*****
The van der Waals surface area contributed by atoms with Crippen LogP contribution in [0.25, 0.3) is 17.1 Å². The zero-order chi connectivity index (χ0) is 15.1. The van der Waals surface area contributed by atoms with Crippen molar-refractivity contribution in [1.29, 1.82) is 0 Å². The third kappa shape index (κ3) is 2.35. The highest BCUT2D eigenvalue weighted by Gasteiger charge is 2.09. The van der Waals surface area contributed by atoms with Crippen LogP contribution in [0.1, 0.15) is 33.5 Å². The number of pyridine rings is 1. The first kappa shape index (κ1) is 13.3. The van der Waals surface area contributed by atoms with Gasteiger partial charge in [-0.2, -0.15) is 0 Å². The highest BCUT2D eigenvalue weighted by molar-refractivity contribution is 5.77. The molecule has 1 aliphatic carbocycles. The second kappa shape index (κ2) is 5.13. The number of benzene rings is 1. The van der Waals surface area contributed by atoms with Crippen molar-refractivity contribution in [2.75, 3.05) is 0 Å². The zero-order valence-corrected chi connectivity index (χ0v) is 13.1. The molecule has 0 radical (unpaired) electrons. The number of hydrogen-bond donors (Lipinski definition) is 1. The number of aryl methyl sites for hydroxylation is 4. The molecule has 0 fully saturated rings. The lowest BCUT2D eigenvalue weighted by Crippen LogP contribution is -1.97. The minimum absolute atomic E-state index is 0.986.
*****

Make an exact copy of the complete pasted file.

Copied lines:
The van der Waals surface area contributed by atoms with Crippen LogP contribution in [0.25, 0.3) is 17.1 Å². The zero-order chi connectivity index (χ0) is 15.1. The van der Waals surface area contributed by atoms with Crippen molar-refractivity contribution in [1.29, 1.82) is 0 Å². The third kappa shape index (κ3) is 2.35. The highest BCUT2D eigenvalue weighted by Gasteiger charge is 2.09. The van der Waals surface area contributed by atoms with Crippen LogP contribution in [0.1, 0.15) is 33.5 Å². The number of pyridine rings is 1. The first kappa shape index (κ1) is 13.3. The van der Waals surface area contributed by atoms with Gasteiger partial charge in [-0.2, -0.15) is 0 Å². The highest BCUT2D eigenvalue weighted by molar-refractivity contribution is 5.77. The molecule has 1 aliphatic carbocycles. The second kappa shape index (κ2) is 5.13. The number of benzene rings is 1. The van der Waals surface area contributed by atoms with Crippen molar-refractivity contribution in [2.75, 3.05) is 0 Å². The zero-order valence-corrected chi connectivity index (χ0v) is 13.1. The molecule has 0 radical (unpaired) electrons. The number of hydrogen-bond donors (Lipinski definition) is 1. The number of aryl methyl sites for hydroxylation is 4. The molecule has 0 fully saturated rings. The lowest BCUT2D eigenvalue weighted by Crippen LogP contribution is -1.97. The minimum absolute atomic E-state index is 0.986.